When Work Isn't Done

  • Comments posted to this topic are about the item When Work Isn't Done

  • We use git.  Deployments to any shared environment can only take place from the main/master branch.

    We develop in short-lived branches and a lot of automated tests and QA tasks.  The automated stuff must pass.  Some people refuse to look at a pull request until these pass.  Personally, as a senior, I ask whether the engineer needs help and will add comments to the pull request to help them resolve the issues.

    Any engineer is expected to git pull origin main frequently.  Certainly before they git push.

    If two or more engineers are working at different things in the same repo at the same time then the Pull Request that gets approved 1st will be merged into the main branch.  The other engineers will have to go through the git pull origin main & git pushthing.

    As long as your CICD pipeline is fast this isn't onerous.  If you CICD pipeline runs for more than 30 minutes per deployment then it gets painful.

    Git allows for the creation of a release package.  We have workflows that auto-generate the release package for any changes to the main branch in the past week.  We can choose to trigger this manually if we need to.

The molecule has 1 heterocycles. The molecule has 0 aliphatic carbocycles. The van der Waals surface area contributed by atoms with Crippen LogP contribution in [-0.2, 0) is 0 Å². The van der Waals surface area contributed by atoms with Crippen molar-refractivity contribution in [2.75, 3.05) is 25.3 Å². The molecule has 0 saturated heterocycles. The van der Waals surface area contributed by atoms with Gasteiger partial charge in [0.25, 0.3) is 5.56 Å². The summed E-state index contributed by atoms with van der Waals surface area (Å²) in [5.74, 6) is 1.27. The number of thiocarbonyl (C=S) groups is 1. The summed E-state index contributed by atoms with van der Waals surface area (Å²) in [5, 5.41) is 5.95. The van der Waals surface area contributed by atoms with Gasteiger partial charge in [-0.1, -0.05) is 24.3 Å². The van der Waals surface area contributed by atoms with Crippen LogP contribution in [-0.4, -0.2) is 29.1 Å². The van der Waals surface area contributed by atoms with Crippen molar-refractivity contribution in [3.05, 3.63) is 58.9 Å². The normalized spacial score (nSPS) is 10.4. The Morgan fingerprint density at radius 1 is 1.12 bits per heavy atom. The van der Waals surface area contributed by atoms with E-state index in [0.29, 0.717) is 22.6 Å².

The release package is what gets deployed to shared environments.

    For different environments we may have different release versions deployed.  That doesn't matter because the release packages are built from main and main represents working code.

    The other important thing is to make sure you release small units of work frequently.  This de-risks releases, makes it easier to peer review and easier to spot problems early.

    Perhaps the most important thing is to regard your processes and pipelines as being subject to continuous improvement.  No process is perfect or fits all scenarios.  If there is a pain point in the process or pipeline, work out how to improve or eliminate it.  As everyone will be using the processes and pipelines, everyone benefits from this.

  • Fortunately for the DBA, because SQL is a high level declarative language, releasing modifications to a stored procedure (so long as it  also doesn't involve changes to shared objects like tables or views) is relatively simple compared to C# or Java where there is a lot of functional dependency.

    Regardless of how your QA process and DevOps pipeline are implemented - Developer 1, Developer 2, and QA just need to meet, so they are all on the same page about what changes have been made and then coordinate on a branch of the code for the interim release.

     

    "Do not seek to follow in the footsteps of the wise. Instead, seek what they sought." - Matsuo Basho